According to his Naturalisation Certificate, Daniel was a native of Shawel (now known as Siauliai and pronounced Showlay) in the district of Kaunas (now known as Kovno) and a resident of Stellenbosch. His age was given as 24 and his occupation as a store keeper. He had been a resident in the Cape Colony for a period of three years. His application was dated 24 March 1902 and was approved on 9 May 1902.


Mary, Etta Ganenda's sister, was born in Lithuania in 1882 and was the second child born to Marcus Lurie and Rosa Sachs. She moved to Boston with her family when she was about ten years old. She graduated from the Wells Grammar School in Boston in 1897 and from the Girls' High School, City of Boston in 1900 aged about 18. She then went to New York to train as a nurse at the Lebanon Hospital receiving her Registered Nurse Certificate in 1906 from the State of New York.

As a new graduate Mary moved back to Boston and commenced employment at the Mount Sinai Hospital. It was recognised that many poor people, among them immigrant Jews, were contracting tuberculosis. It was suggested that a nurse be employed to visit them at home to investigate living conditions and ensure that the prescribed treatment was being followed. She organised women to work in the crowded tenement districts and to conduct educational campaigns about tuberculosis, also known as consumption, among the immigrants.

Her fluency in Yiddish was a great help to her patients. At that time families lived in over-populated tenements with no sewers or drains and with toilets and running water often located outside. This meant that residents had to go down flights of stairs to access these facilities. Such unsanitary conditions, coupled with overcrowding and dirt, took a heavy toll on their health. Morbidity was high and diseases such as dysentery, diphtheria, tuberculosis and poor nutrition developed as a result.

The Mount Sinai Tuberculosis Programme was supported almost entirely from funds from an association started by Mary. Late in 1907 the group changed its name to the Jewish Anti-Tuberculosis Association and early in 1908 it was chartered as a charitable organisation.

In 1908 Mary resigned from the Mount Sinai Hospital and travelled to Stellenbosch, South Africa to visit her eldest sister, Etta Ganenda Lurie and her husband Edward Lurie (who was also the sisters' first cousin).

Here Mary met Edward's business partner, Daniel Segall and they eventually married in Cape Town in March 1910.

Mary and Daniel spent their married life in Stellenbosch and had seven children:

1. Dorothy 14 February 1911 - 19 August 1975

2. Bertha 30 June 1912 - 30 December 1975

3. Leah 1914 - 26 June 1964

4. Sam 2 April 1915 - 30 July 1999

5. Ephraim Louis 2 October 1916 - 29 September 2001

6 Edward Gerald 14 February 1920 - 14 August 1990

7. Naomi 14 June 1924 - 14 April 2001

The Segall and Lurie families lived next door to each other in a row of semi-detached cottages in Beyer Street in Stellenbosch (12 and 14 Beyer Street).


Mary in her nurse's uniform 1901                                                Daniel Segall

Children of Mary Lurie & Daniel Segall From left to right: Leah, Sam, Dorothy, Bertha, Edward & Ephraim. Naomi, the youngest hadn't been born when this photo was taken.


The Jewish community in Stellenbosch would have been relatively small when Edward met up with Daniel. As mentioned previously, they may have even known each other in the old country. By 1902 they were partners in a soft drink factory known as the Silver Aerated Water Factory and in 1919 they established and registered another business called The Wholesale Supply Company which operated from the same premises as the Silver Aerated Water Factory in Beyer Street adjacent to the Coetzenberg Hotel.

Soft drink bottles used at the Silver Aerated Water Factory. The two glass bottles, known as Cod's Bottles, had a marble inside the neck. It

created a seal when the bottle was turned upside down and pressed against a rubber ring.


As Edward and Daniel were getting on in years, the next generation of Luries and Segalls joined the business.

Edward Lurie's daughter Riva joined sometime before WW11 after completing a Bachelor of Business at Stellenbosch University while her first cousin, Edward Segall (known as Eddie, son of Daniel), joined after serving in North Africa in WW11. His military service was short-lived after receiving an infection in one of his fingers which had to be partially amputated. Eddie's older brother Sam also worked in the business and was the shammes of the shul for many years.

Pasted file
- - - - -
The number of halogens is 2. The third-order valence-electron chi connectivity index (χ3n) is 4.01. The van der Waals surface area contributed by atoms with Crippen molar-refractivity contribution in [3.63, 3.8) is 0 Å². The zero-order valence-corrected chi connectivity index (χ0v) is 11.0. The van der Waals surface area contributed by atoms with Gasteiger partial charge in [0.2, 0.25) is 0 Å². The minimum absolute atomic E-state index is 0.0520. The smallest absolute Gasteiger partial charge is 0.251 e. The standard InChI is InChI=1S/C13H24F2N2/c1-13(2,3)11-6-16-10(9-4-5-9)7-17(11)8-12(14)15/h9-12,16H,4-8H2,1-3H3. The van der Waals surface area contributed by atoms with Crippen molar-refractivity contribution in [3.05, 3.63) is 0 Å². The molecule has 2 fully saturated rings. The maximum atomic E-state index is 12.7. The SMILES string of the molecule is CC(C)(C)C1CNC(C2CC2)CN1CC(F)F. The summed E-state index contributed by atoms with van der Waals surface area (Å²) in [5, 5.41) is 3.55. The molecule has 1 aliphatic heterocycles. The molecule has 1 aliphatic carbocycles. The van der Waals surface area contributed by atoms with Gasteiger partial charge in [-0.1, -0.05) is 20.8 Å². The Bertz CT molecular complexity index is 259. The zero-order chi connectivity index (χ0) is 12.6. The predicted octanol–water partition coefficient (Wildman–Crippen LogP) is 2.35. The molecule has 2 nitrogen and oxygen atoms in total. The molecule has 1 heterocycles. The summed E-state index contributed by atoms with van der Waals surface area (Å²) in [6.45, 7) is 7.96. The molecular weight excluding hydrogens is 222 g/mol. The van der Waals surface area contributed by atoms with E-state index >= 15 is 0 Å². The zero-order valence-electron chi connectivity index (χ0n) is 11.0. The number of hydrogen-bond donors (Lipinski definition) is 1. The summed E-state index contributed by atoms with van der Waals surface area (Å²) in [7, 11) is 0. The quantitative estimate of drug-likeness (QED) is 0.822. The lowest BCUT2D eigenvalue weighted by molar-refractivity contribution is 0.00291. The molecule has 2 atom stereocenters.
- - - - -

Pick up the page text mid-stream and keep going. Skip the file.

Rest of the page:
At some stage, Daniel decided that the business was expanding and approached his nephew Abe Segall (son of Eliezer Nossen Segall) and asked him to join the business and run The Wholesale Supply Company so that Eddie could concentrate on the soft drink factory.

Abe had served in North Africa during WW11 and was taken prisoner of war spending time in camps in Italy and Germany. After the war he worked for the Cape Provincial Administration as an auditor.

In 1953 Eddie realised that the premises in Beyer Street were too small so decided to build a new soft drink factory on the corner of Bird Street and Merriman Avenue. The Wholesale Supply Company however, remained in Beyer Street.

From the Silver Water Aerated Water Factory's new premises, Eddie was able to supply soft drinks to neighbouring towns. One of the favourite drinks was called Iron Brew and the factory was affectionately known as the Iron Brew Factory.

Edward's daughter Sima recalls her brother and sisters and Segall cousins helping out at the Silver Aerated Water Factory during the holidays. They washed, labelled and packed bottles in preparation for the bottling process the following day.

Sometime in the late fifties or early sixties Eddie decided to close the soft drink factory. The machinery was getting old and parts were hard to come by. Coca Cola was becoming a popular drink nationwide and the Silver Aerated Factory sales were decreasing so after approximately 50 years the factory closed its doors.

The Lurie and Segall families still remained partners in The Wholesale Supply Company which continued to operate from Beyer Street. The partners were Eddie Segall and his first cousins Riva Lurie and Abe Segall.

By this time the company had moved from Beyer Street to a property in Devon Valley located on the outskirts of Stellenbosch where they operated for a number of years.

Eddie's wife Bunty (nee Sheppard) also worked at The Wholesale Supply Company for some time during the seventies.

Abe Segall died in 1967, Eddie Segall in 1990, Bunty Segall in 1993, Sam Segall in 1999, Riva Lurie in 2001 and Fanny Segall in 2003. They were all buried in Stellenbosch.


The last Lurie to live in Stellenbosch was Edward's daughter Riva who died in 2001. The last Segall to live in Stellenbosch was Diana, granddaughter of Daniel Segall and Mary Lurie and the daughter of Eddie and Bunty Segall. She left in 2004 to live in De Rust, a small village located at the gateway to the Klein Karoo between Oudtshoorn and Beaufort http://